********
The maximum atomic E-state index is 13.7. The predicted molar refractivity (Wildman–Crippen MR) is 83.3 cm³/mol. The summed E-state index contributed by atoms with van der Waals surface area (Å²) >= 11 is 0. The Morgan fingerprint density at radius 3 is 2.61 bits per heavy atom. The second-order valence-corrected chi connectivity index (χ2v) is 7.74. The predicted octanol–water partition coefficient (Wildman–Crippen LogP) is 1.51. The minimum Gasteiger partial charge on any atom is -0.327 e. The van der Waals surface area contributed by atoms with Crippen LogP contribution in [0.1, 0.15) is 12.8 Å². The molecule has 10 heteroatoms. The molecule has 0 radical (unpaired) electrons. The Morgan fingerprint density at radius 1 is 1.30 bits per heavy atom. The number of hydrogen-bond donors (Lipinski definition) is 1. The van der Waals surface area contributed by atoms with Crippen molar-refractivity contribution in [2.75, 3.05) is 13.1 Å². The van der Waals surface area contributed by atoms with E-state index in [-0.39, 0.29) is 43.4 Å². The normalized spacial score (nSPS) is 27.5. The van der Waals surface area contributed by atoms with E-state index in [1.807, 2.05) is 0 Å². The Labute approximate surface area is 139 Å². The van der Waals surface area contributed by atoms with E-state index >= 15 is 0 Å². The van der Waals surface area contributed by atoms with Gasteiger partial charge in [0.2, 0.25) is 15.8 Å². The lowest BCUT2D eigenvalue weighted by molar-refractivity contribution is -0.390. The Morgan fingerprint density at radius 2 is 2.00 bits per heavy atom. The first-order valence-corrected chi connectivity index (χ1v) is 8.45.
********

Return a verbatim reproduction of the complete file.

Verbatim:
The maximum atomic E-state index is 13.7. The predicted molar refractivity (Wildman–Crippen MR) is 83.3 cm³/mol. The summed E-state index contributed by atoms with van der Waals surface area (Å²) >= 11 is 0. The Morgan fingerprint density at radius 3 is 2.61 bits per heavy atom. The second-order valence-corrected chi connectivity index (χ2v) is 7.74. The predicted octanol–water partition coefficient (Wildman–Crippen LogP) is 1.51. The minimum Gasteiger partial charge on any atom is -0.327 e. The van der Waals surface area contributed by atoms with Crippen LogP contribution in [0.1, 0.15) is 12.8 Å². The molecule has 10 heteroatoms. The molecule has 0 radical (unpaired) electrons. The Morgan fingerprint density at radius 1 is 1.30 bits per heavy atom. The number of hydrogen-bond donors (Lipinski definition) is 1. The van der Waals surface area contributed by atoms with Crippen molar-refractivity contribution in [2.75, 3.05) is 13.1 Å². The van der Waals surface area contributed by atoms with E-state index in [-0.39, 0.29) is 43.4 Å². The normalized spacial score (nSPS) is 27.5. The van der Waals surface area contributed by atoms with E-state index in [1.807, 2.05) is 0 Å². The Labute approximate surface area is 139 Å². The van der Waals surface area contributed by atoms with E-state index >= 15 is 0 Å². The van der Waals surface area contributed by atoms with Gasteiger partial charge in [0.2, 0.25) is 15.8 Å². The lowest BCUT2D eigenvalue weighted by molar-refractivity contribution is -0.390. The Morgan fingerprint density at radius 2 is 2.00 bits per heavy atom. The first-order valence-corrected chi connectivity index (χ1v) is 8.45.